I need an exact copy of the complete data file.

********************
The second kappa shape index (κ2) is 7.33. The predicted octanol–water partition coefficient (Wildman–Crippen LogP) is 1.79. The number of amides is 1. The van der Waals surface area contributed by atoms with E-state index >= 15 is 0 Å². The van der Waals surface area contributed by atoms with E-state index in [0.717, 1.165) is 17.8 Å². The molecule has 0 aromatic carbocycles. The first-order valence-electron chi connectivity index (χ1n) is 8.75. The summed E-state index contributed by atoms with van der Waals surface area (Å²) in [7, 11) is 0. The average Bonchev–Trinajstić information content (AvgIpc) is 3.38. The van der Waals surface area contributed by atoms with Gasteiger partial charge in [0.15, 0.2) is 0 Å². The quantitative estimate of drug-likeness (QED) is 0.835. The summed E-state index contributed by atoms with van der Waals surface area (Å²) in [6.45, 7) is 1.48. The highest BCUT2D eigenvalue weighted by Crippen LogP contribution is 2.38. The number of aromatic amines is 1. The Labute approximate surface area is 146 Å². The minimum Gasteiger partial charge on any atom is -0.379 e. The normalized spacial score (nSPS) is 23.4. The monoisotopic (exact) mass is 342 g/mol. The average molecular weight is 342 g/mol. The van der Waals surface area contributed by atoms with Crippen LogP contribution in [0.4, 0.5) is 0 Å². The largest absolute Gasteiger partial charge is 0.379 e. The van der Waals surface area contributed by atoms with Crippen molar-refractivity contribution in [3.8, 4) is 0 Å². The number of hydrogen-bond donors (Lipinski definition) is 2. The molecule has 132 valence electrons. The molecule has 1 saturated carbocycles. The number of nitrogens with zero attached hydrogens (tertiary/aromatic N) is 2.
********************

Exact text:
The second kappa shape index (κ2) is 7.33. The predicted octanol–water partition coefficient (Wildman–Crippen LogP) is 1.79. The number of amides is 1. The van der Waals surface area contributed by atoms with E-state index >= 15 is 0 Å². The van der Waals surface area contributed by atoms with E-state index in [0.717, 1.165) is 17.8 Å². The molecule has 0 aromatic carbocycles. The first-order valence-electron chi connectivity index (χ1n) is 8.75. The summed E-state index contributed by atoms with van der Waals surface area (Å²) in [7, 11) is 0. The average Bonchev–Trinajstić information content (AvgIpc) is 3.38. The van der Waals surface area contributed by atoms with Gasteiger partial charge in [0.15, 0.2) is 0 Å². The quantitative estimate of drug-likeness (QED) is 0.835. The summed E-state index contributed by atoms with van der Waals surface area (Å²) in [6.45, 7) is 1.48. The highest BCUT2D eigenvalue weighted by Crippen LogP contribution is 2.38. The number of aromatic amines is 1. The Labute approximate surface area is 146 Å². The minimum Gasteiger partial charge on any atom is -0.379 e. The normalized spacial score (nSPS) is 23.4. The monoisotopic (exact) mass is 342 g/mol. The average molecular weight is 342 g/mol. The van der Waals surface area contributed by atoms with Crippen LogP contribution in [0.4, 0.5) is 0 Å². The largest absolute Gasteiger partial charge is 0.379 e. The van der Waals surface area contributed by atoms with Crippen molar-refractivity contribution in [3.8, 4) is 0 Å². The number of hydrogen-bond donors (Lipinski definition) is 2. The molecule has 132 valence electrons. The molecule has 1 saturated carbocycles. The number of nitrogens with zero attached hydrogens (tertiary/aromatic N) is 2.